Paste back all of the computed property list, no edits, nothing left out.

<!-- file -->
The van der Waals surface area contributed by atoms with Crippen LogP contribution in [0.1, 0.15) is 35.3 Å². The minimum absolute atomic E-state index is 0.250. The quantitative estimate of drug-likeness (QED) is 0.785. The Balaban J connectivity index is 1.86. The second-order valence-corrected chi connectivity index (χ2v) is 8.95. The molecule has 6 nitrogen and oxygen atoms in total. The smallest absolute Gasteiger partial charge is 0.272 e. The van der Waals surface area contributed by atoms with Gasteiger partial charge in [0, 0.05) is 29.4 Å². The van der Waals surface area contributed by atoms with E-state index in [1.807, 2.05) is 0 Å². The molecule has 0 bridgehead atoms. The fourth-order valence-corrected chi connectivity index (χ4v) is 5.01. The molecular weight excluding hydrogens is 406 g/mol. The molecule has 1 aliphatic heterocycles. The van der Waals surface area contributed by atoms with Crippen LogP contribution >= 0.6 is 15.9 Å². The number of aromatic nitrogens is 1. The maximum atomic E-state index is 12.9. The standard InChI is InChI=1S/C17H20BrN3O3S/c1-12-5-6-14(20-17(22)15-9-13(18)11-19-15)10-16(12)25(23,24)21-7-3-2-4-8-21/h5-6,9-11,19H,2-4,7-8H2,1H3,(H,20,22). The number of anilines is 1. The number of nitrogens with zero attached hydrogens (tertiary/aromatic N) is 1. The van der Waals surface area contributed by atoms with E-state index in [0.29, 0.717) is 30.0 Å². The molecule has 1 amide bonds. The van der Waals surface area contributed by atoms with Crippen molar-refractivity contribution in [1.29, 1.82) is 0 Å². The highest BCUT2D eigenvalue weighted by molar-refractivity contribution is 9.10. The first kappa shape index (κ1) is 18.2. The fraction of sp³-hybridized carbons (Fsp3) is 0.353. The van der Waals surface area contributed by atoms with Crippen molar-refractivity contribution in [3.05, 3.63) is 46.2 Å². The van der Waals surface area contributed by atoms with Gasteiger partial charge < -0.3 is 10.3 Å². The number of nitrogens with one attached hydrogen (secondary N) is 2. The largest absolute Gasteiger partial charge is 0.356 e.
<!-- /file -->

The van der Waals surface area contributed by atoms with Crippen LogP contribution in [0.1, 0.15) is 35.3 Å². The minimum absolute atomic E-state index is 0.250. The quantitative estimate of drug-likeness (QED) is 0.785. The Balaban J connectivity index is 1.86. The second-order valence-corrected chi connectivity index (χ2v) is 8.95. The molecule has 6 nitrogen and oxygen atoms in total. The smallest absolute Gasteiger partial charge is 0.272 e. The van der Waals surface area contributed by atoms with Gasteiger partial charge in [0, 0.05) is 29.4 Å². The van der Waals surface area contributed by atoms with E-state index in [1.807, 2.05) is 0 Å². The molecule has 0 bridgehead atoms. The fourth-order valence-corrected chi connectivity index (χ4v) is 5.01. The molecular weight excluding hydrogens is 406 g/mol. The molecule has 1 aliphatic heterocycles. The van der Waals surface area contributed by atoms with Crippen LogP contribution >= 0.6 is 15.9 Å². The number of aromatic nitrogens is 1. The maximum atomic E-state index is 12.9. The standard InChI is InChI=1S/C17H20BrN3O3S/c1-12-5-6-14(20-17(22)15-9-13(18)11-19-15)10-16(12)25(23,24)21-7-3-2-4-8-21/h5-6,9-11,19H,2-4,7-8H2,1H3,(H,20,22). The number of anilines is 1. The number of nitrogens with zero attached hydrogens (tertiary/aromatic N) is 1. The van der Waals surface area contributed by atoms with E-state index in [0.29, 0.717) is 30.0 Å². The molecule has 1 amide bonds. The van der Waals surface area contributed by atoms with Crippen molar-refractivity contribution in [1.29, 1.82) is 0 Å². The highest BCUT2D eigenvalue weighted by molar-refractivity contribution is 9.10. The first kappa shape index (κ1) is 18.2. The fraction of sp³-hybridized carbons (Fsp3) is 0.353. The van der Waals surface area contributed by atoms with Crippen molar-refractivity contribution in [3.05, 3.63) is 46.2 Å². The van der Waals surface area contributed by atoms with Gasteiger partial charge < -0.3 is 10.3 Å². The number of nitrogens with one attached hydrogen (secondary N) is 2. The largest absolute Gasteiger partial charge is 0.356 e.